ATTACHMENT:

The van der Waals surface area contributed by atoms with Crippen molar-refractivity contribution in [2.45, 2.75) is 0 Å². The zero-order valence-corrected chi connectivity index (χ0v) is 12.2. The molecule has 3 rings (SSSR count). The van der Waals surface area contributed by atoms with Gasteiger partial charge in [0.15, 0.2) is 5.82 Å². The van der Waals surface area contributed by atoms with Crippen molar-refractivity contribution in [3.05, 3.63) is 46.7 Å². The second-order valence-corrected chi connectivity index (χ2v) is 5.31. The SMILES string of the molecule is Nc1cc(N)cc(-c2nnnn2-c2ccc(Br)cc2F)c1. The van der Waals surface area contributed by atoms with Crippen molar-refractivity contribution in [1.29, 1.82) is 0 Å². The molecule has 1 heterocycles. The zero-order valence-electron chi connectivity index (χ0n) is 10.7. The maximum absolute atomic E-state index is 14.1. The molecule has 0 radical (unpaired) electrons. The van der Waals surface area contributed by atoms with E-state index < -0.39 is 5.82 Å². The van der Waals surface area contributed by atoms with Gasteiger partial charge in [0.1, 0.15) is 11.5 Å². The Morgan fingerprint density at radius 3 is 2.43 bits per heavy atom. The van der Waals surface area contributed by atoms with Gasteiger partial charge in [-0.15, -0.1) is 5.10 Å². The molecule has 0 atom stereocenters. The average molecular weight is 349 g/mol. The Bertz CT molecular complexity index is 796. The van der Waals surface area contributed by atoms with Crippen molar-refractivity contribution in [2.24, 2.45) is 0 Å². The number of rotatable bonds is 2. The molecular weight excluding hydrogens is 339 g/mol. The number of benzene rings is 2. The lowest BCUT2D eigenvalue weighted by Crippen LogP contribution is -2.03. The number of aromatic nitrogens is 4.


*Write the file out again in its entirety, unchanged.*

The van der Waals surface area contributed by atoms with Crippen molar-refractivity contribution in [2.45, 2.75) is 0 Å². The zero-order valence-corrected chi connectivity index (χ0v) is 12.2. The molecule has 3 rings (SSSR count). The van der Waals surface area contributed by atoms with Gasteiger partial charge in [0.15, 0.2) is 5.82 Å². The van der Waals surface area contributed by atoms with Crippen molar-refractivity contribution in [3.05, 3.63) is 46.7 Å². The second-order valence-corrected chi connectivity index (χ2v) is 5.31. The SMILES string of the molecule is Nc1cc(N)cc(-c2nnnn2-c2ccc(Br)cc2F)c1. The van der Waals surface area contributed by atoms with Crippen molar-refractivity contribution in [1.29, 1.82) is 0 Å². The molecule has 1 heterocycles. The zero-order valence-electron chi connectivity index (χ0n) is 10.7. The maximum absolute atomic E-state index is 14.1. The molecule has 0 radical (unpaired) electrons. The van der Waals surface area contributed by atoms with E-state index < -0.39 is 5.82 Å². The van der Waals surface area contributed by atoms with Gasteiger partial charge in [0.1, 0.15) is 11.5 Å². The Morgan fingerprint density at radius 3 is 2.43 bits per heavy atom. The van der Waals surface area contributed by atoms with Gasteiger partial charge in [-0.15, -0.1) is 5.10 Å². The molecule has 0 atom stereocenters. The average molecular weight is 349 g/mol. The Bertz CT molecular complexity index is 796. The van der Waals surface area contributed by atoms with Crippen molar-refractivity contribution in [2.24, 2.45) is 0 Å². The number of rotatable bonds is 2. The molecular weight excluding hydrogens is 339 g/mol. The number of benzene rings is 2. The lowest BCUT2D eigenvalue weighted by Crippen LogP contribution is -2.03. The number of aromatic nitrogens is 4.